Students in Juuka, Finland Building ‘Golden Horn’ Bridge Designed by Da Vinci out of Ice
Students in Juuka, Finland Building ‘Golden Horn’ Bridge Designed by Da Vinci out of Ice

Students in Finland have undertaken the building of a “golden horn” bridge, originally designed by Leonardo Da Vinci.

The bridge is being built out of ice by the students at Eindhoven University of Technology in Juuka. 

A number of local companies, volunteers, and organizations are helping with the project. Tulikivi, the world’s largest manufacturer of heat-retaining fireplace, is letting the group build the bridge on private property it owns.

The “golden horn” bridge was designed by Da Vinci in 1502 for the sultan of Istanbul, and originally meant to built with stone.

At the time, though, people thought such a big span couldn’t be realized. However, in recent times the design has been studied closely, and a full-scale wood model based on the design was built in Norway.

Leonardo Da Vinci's original sketch for the Golden Horn Bridge. (Public Domain)
Leonardo Da Vinci’s original sketch for the Golden Horn Bridge. (Public Domain)

 

The ice bridge will span (35 meters), and be the biggest single-span structure in ice ever built.

To construct the bridge, the team has to reinforce the ice by “mixing cellulose fibers with water will result in an ice-composite, which will be 3 times stronger than plain ice, and even 20 times more ductile,” according to the group.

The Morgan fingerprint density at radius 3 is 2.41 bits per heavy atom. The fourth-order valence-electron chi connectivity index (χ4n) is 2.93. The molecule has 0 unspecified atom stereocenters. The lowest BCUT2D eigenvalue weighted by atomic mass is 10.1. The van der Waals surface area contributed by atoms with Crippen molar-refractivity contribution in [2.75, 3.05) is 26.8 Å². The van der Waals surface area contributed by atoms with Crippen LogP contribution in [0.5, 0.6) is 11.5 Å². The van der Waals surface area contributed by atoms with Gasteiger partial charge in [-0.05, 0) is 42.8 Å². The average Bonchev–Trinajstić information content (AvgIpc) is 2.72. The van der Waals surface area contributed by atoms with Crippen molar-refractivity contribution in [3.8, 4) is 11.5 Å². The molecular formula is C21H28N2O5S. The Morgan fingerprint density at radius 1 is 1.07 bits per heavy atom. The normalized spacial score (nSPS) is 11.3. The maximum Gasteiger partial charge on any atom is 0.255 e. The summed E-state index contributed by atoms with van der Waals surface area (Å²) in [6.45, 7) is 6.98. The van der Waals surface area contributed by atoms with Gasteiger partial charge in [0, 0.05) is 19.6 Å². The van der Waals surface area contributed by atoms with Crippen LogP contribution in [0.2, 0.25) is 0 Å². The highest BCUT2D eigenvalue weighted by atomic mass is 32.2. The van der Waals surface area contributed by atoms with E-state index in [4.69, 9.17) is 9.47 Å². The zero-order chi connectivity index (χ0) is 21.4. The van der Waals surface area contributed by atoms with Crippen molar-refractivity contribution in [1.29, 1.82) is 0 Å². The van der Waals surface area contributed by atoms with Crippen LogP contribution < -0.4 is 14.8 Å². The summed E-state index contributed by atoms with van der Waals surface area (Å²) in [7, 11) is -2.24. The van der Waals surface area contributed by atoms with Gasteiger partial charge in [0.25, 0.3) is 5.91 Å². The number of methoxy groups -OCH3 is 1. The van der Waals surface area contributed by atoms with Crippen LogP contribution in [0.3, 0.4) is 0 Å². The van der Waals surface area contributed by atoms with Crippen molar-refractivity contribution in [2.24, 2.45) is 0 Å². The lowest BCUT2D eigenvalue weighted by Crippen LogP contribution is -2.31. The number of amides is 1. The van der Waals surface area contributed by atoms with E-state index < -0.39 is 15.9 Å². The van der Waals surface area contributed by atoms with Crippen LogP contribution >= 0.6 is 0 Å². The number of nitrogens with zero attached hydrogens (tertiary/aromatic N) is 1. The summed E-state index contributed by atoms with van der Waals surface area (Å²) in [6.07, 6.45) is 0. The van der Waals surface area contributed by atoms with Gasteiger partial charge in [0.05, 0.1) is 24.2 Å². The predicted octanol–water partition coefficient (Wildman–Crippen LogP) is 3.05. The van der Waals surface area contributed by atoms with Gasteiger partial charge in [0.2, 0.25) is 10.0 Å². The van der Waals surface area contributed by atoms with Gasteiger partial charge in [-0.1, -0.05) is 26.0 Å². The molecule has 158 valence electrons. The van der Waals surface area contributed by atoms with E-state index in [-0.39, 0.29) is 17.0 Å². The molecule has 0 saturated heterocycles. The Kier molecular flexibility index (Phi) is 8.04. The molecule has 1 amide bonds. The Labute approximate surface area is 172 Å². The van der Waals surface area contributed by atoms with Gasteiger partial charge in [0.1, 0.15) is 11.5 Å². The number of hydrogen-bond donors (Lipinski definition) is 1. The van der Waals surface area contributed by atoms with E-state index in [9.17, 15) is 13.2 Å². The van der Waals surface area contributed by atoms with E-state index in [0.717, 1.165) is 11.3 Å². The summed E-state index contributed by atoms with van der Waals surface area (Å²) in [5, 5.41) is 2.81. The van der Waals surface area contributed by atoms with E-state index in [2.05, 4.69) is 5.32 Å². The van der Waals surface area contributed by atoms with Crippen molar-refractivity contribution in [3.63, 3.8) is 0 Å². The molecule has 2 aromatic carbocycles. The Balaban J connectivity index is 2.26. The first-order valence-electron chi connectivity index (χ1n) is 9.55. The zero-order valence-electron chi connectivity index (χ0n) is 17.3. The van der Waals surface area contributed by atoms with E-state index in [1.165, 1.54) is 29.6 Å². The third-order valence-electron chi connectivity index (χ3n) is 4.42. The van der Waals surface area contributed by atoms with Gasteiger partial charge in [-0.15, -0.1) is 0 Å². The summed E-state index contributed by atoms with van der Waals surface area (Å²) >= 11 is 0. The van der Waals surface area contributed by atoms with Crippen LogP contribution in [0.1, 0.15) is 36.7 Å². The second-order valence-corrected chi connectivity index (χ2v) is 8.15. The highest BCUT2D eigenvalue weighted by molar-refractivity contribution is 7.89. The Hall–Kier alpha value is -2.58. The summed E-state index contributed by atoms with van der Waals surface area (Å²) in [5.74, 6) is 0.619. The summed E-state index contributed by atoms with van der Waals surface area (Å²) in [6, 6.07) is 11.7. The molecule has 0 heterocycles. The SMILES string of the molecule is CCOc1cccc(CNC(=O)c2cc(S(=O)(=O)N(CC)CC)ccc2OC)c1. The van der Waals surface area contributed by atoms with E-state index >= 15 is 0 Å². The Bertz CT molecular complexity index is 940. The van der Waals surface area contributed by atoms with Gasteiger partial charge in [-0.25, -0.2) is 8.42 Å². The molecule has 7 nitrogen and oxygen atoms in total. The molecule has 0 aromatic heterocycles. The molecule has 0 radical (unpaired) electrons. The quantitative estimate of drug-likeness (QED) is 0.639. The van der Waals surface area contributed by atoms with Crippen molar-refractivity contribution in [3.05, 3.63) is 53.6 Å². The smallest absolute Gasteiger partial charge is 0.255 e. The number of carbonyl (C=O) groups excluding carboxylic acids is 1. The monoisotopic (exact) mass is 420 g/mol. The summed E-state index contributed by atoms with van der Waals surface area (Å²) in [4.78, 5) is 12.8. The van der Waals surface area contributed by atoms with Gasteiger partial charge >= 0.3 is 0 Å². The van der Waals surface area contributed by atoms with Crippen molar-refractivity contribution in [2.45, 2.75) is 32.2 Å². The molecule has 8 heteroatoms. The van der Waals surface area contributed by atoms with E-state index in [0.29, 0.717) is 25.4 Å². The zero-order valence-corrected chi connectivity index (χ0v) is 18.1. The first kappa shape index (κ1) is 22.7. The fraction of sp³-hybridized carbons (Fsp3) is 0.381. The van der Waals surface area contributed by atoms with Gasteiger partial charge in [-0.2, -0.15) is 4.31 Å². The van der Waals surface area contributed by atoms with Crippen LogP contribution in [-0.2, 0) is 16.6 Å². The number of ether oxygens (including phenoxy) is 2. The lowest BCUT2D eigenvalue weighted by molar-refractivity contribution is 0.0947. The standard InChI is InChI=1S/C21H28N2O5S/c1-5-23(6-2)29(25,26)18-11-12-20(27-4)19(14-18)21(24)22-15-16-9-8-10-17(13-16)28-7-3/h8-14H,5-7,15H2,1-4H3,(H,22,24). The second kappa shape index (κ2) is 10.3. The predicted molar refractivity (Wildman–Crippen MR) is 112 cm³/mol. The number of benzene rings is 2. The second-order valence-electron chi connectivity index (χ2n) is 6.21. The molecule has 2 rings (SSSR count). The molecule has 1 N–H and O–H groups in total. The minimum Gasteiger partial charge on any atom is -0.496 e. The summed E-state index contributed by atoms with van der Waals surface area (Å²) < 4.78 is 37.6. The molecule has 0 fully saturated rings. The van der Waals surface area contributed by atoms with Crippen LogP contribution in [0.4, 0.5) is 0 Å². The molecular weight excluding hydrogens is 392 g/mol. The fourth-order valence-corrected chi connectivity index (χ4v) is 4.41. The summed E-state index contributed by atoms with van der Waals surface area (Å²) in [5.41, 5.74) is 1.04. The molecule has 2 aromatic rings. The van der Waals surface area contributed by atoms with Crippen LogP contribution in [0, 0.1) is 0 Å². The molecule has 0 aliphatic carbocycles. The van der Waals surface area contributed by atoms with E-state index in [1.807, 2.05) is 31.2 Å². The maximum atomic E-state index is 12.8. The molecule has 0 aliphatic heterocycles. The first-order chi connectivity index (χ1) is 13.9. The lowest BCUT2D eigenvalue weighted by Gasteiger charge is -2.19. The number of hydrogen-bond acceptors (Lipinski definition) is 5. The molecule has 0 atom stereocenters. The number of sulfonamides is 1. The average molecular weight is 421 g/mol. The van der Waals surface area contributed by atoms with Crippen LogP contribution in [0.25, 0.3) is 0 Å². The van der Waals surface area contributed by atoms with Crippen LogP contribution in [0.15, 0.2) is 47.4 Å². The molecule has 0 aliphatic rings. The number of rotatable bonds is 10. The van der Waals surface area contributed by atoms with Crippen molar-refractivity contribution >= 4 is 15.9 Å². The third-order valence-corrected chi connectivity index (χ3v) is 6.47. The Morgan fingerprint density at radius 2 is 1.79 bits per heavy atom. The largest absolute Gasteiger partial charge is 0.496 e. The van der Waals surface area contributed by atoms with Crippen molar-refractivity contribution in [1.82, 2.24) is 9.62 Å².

“Besides reinforced ice we use two more important techniques for constructing the Ice-structures. After mixing the fibers with water we pump the mixture through long tubes. By hand we spray layers of ice, just a couple of millimeters every time. We spray on big inflatable molds. These molds are positioned and inflated, secured to have a continuous air-pressure for as little deformation as possible,” it said.

“After the big balloons are totally covered with ice, and the structure has enough strength to stand on its own, we deflate the balloon and remove them. The result will be the largest single-span structure in ice ever realized.”

The bridge is expected to be completed by February 13, at which point a two-ton car will roll across it to demonstrate its strength and safety. 

Around 900 tons of ice will be used in total.

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